Why Are Avocados Not Vegan?

There’s a popular internet myth continuously circulating claiming that avocados are not vegan. The idea was thrust into the mainstream via BBC’s QI panel show in 2018. It has people asking questions like the one posed today here at Vegan Slate. You may have heard it’s to do with bees. Sounds a bit tenuous? Well …

Why Are Avocados Not Vegan? (spoiler: they are!)

 Some believe avocados are not vegan because honey bees are used on an industrial scale to pollinate the crop. Migratory beekeeping has become big business and as with many market driven practices, exploitation occurs somewhere in the chain. 

 

(Mic The Vegan gets to the crux of the matter in this vid)

 

The long tentacles of the meat and dairy industry permeate deep into the consciousness of almost every human on the planet! That might sound like an overly dramatic statement and maybe it is a little bit … but you get my drift.

They find ever more creative ways to sow the seeds of doubt in the minds of those who choose veganism and in the process, they empower those who seek to deride vegans, for whatever reason.

It is against this backdrop that you must see the debate around how avocados (and other crops) are not vegan because the farmers have to use factory bees to pollinate them in a process known as migratory beekeeping.

Ergo this is animal exploitation and by definition, not vegan!

It’s a convincing argument especially for those who don’t fully understand the nature of veganism. Let me explain …

 

Migratory Beekeeping: Is It Necessary?

Why are avocados not vegan? (beekeeper holding a frame).Pollinators are an essential cog in the machine of food production systems across the globe. Before the onset of industrial agriculture, crops were pollinated naturally by the indiginous bees and other insects like beetles, butterflies and wasps.

… and of course they still are, to some degree. It’s pretty difficult to stop insects flying around and landing on plants, after all.

The problem is we now have vast swathes of monoculture arable crops planted to maximise the field area. Farming machinery is now pretty good at ploughing and sowing to within a foot or two of the hedgerow.

This leaves almost no ‘wild’ land for the natural pollinators to use so guess what happens? They go elsewhere and try to find land which hasn’t been obliterated by modern agricultural practices.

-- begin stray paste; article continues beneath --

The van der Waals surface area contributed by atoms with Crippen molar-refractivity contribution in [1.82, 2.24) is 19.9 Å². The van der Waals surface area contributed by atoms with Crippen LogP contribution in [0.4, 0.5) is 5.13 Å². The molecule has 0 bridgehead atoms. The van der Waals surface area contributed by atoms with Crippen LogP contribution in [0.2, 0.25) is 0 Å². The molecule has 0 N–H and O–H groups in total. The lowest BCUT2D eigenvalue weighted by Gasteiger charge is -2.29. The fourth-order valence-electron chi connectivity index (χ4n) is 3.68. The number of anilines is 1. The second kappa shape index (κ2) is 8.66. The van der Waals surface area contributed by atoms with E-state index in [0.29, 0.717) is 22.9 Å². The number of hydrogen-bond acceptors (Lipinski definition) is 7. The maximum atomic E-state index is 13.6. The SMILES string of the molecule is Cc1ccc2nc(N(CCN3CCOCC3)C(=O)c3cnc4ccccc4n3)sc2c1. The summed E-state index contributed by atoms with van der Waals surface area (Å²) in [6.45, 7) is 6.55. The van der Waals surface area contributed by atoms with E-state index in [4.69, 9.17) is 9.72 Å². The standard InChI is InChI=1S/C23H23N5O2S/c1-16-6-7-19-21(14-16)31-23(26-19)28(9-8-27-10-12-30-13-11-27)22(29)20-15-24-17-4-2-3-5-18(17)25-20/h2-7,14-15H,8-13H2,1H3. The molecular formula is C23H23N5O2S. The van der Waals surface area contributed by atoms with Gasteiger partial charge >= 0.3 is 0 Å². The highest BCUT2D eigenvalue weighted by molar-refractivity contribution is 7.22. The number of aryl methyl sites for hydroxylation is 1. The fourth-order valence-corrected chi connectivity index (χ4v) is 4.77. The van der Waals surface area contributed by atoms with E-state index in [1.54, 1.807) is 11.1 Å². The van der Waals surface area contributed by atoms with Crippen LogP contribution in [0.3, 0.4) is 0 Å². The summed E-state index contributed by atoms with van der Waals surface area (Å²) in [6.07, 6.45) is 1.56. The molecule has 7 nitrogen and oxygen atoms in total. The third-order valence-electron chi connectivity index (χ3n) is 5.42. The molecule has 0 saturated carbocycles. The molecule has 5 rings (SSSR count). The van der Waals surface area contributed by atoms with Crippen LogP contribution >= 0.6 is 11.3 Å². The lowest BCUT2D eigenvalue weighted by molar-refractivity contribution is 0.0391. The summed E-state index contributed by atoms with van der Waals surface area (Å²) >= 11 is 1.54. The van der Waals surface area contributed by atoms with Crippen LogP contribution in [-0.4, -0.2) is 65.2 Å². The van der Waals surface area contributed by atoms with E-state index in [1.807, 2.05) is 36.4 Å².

So migratory beekeeping is the solution we have adopted.

It’s a ‘solution’ that sees billions of bees shuttled around the US on an annual basis, following the flowers and the ‘honey flow’. The numbers are actually staggering. Scientific American looked at the California almond crop but avocados also fit into this picture along with many other fruits and vegetables.

 

Meat Eaters: You’re Off The Hook On This One!

rows of corn image

If you’re thinking I’m going to frame this as a problem being driven by the meat and dairy industries then you’re wrong … this time 🙂

Yes, meat and dairy production accounts for 75% plus of the usable agricultural land on the planet and monoculture systems used to feed the billions of animals we exploit are a big problem.

But when it comes to migratory beekeeping, meat and dairy are not the issue.

In the US the vast majority of crops grown to feed animals on feedlots and dairy farms do not need insect pollinators. Corn is the best example, accounting for 95% of total feed grain production, it is pollinated by the wind.

Soya is another big crop used to feed animals and this is self pollinated. So here is one problem we cannot lay at the feet of the meat and dairy barons!

Let’s face it, they have enough to deal with fending off the ever growing body of evidence showing their industry plays a large part in the climate emergency and not to mention the barbaric cruelty … but that’s another article.

 

Don’t Let Perfection Be The Enemy Of The Good

newton’s cradle image

Everything we humans do has an impact on the world around us. There is no getting away from that. Just the simple act of going for a walk in the countryside will result in some insects dying.